Celtic should cash in on stadium naming rights

Posted by Andy Muirhead

Ian MacNicol/Getty ImagesSelling Celtic Park's naming rights is in the club's best interests, and not that big a deal considering one sponsor is already prominently on display

In recent months we have heard reports of Rangers potentially selling the naming rights to Ibrox to Newcastle United/Sportsdirect owner Mike Ashley, in a reported 1.5 million-pounds-a-year deal. In my opinion, it is time that Celtic cashed in on this new evolution within the modern game.

I have to point out first and foremost that I am surprised by the level of the deal between Rangers and Sportsdirect over the Ibrox naming rights. 1.5 million a year is a derisory figure even with the club languishing in the bowels of the Scottish senior game.

Just like Newcastle, Rangers have found elements within their support that are against the renaming of Ibrox, with one particular supporters group protesting before a game while CEO Charles Green addressed fans. Likewise, Celtic will face elements within the support that would be against the renaming of Celtic Park, but they are stuck in the past and must accept that stadium naming rights is the new cash cow in the modern game.

The financial benefit of selling the naming rights would be significant; the club could secure a one lump sum or payments over a number of years for no cost whatsoever.

The history and tradition of the club would not be sold down the river by stadium naming rights being sold. Celtic’s history and tradition cannot be bought, unlike other clubs who sell theirs to the highest or in some cases the lowest bidder.

The history and tradition at the ground, at the club, will forever live in the hearts and minds of the clubs supporters – past, present and future. No one man – again despite one individuals claiming – owns the rights to such an illustrious history. The fans are Celtic and Celtic is the fans.

I wrote back in 2011, that given the lack of cash in the Scottish game, clubs should grab the cash cow and milk it for all its worth. Since then a number of Scottish clubs – mainly in the lower echelons - have sold the rights and I believe the time is now right for Celtic chief executive Peter Lawwell to put out tenders to potential bidders for the naming rights of Celtic Park.

How much could Celtic secure?

Looking at recent stadium naming right deals across the continent, Celtic could secure significant funds, even more so given their major selling points from this season alone – top of the Scottish Premier League, Champions League participation and qualification for the last 16 of Europe's elite club competition.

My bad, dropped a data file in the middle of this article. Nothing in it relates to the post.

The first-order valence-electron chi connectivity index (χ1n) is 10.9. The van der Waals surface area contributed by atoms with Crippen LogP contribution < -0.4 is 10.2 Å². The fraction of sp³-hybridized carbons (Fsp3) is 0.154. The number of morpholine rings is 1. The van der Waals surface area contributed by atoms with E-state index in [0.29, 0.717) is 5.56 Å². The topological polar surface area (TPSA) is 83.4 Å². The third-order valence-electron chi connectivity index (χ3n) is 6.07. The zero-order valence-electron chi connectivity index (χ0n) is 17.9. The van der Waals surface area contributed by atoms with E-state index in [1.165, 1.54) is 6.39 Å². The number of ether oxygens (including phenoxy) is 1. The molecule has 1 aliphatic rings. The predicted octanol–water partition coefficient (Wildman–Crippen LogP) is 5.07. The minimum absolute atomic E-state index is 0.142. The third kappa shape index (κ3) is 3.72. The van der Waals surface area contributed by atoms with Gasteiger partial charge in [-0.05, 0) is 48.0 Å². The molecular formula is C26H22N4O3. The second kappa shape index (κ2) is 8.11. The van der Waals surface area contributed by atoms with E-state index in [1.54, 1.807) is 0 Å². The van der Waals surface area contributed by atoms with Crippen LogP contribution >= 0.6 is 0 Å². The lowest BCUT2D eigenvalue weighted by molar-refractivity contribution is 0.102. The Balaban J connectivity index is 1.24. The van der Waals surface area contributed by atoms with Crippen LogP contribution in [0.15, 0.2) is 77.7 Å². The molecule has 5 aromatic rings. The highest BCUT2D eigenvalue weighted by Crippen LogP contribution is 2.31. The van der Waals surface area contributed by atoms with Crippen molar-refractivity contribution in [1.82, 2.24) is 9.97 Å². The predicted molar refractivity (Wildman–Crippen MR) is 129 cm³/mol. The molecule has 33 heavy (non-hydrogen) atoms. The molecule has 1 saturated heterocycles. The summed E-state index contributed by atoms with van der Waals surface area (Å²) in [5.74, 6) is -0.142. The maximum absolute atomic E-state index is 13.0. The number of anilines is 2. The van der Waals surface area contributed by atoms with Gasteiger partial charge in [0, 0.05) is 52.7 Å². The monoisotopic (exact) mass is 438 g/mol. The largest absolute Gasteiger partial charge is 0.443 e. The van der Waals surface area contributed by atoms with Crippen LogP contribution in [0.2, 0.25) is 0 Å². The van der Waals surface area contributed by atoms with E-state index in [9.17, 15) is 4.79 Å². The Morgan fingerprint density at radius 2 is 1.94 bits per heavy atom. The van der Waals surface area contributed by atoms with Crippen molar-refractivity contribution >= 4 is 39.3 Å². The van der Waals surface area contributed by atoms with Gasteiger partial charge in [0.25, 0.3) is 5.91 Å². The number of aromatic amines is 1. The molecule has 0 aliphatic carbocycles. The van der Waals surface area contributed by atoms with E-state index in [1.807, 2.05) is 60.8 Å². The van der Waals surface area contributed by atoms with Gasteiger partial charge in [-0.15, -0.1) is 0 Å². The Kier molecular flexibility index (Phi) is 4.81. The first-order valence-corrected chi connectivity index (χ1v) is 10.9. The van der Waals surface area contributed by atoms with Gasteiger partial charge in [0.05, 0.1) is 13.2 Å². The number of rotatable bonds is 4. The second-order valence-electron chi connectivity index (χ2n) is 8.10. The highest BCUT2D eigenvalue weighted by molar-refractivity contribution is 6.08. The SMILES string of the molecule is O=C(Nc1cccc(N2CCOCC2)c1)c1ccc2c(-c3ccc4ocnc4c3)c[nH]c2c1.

Celtic have already broken the sponsorship ties that bound them with rivals Rangers, with a multi-million pound deal with Irish drinks giants Magners – much to the delight of Celtic supporters who longed for the day that the association with Rangers ended.

There is no denying that Lawwell has been one of the best acquisitions by the club in years - away from the field – and that was self-evident when Arsenal tried to tempt him away from Glasgow in 2008 with a £1 million-a-year wage to take up the same role at the Emirates. Lawwell rejected their approaches and that has paid dividends for Celtic as he continues to bring in millions for Celtic as they follow their business plan each year under constant examination from fans and media alike.

Are Celtic a bigger club than French Ligue 1 side OGC Nice? Of course they are. Nice signed a nine-year deal with German company Allianz for the club’s naming rights to Grand Stade - a deal that will see the French side receive 1.8 million pounds per year. Rugby Union side Saracens also entered into a sponsorship deal for both kit and stadium naming right with Allianz in an £8 million deal.

Manchester City, in the world’s richest league, signed a 10-year deal with Etihad Airways for the stadium naming rights of their stadium which bagged the English side a deal worth £400 million.

I am certainly not claiming that Celtic can secure 400 million pounds for stadium naming rights, but how about 10 percent of that? Isn’t that more favourable? A ten-year deal for £4 million per year?

Just look at Celtic’s Nike kit deal renewed in July 2010 (£29 million for five years, equating to £5,800,000 per year). A sponsorship that will have lasted ten years by the time it is set for renewal again in 2015.

Celtic should be able to secure much more than what Saracens and Nice received from Allianz, given that it is a worldwide brand and currently playing in the top club competition in the world - not to mention beating Barcelona on the way to qualifying for the last 16.

What could Celtic use the money for?

There are two options – reducing the debt to zero or funding transfers. Either way, Celtic would not be hit in the pocket by splashing the cash they receive from the stadium naming rights.

This money would bolster Celtic's coffers which could mean significant investment in the playing squad and help to aid them for further campaigns in Europe with quality players.

The fans will forever label it Paradise

Whether the club sells the stadium naming rights or not, the stadium will forever be referred to as Celtic Park, Paradise or Parkhead by the Celtic supporters. Only the media and official bodies would have to refer to it by its new sponsored name – not a huge issue.

Now wouldn't the short-term loss of the stadium name be far outweighed by the financial gain that the club would receive which can help the club go on to bigger and better things?

What are your thoughts?

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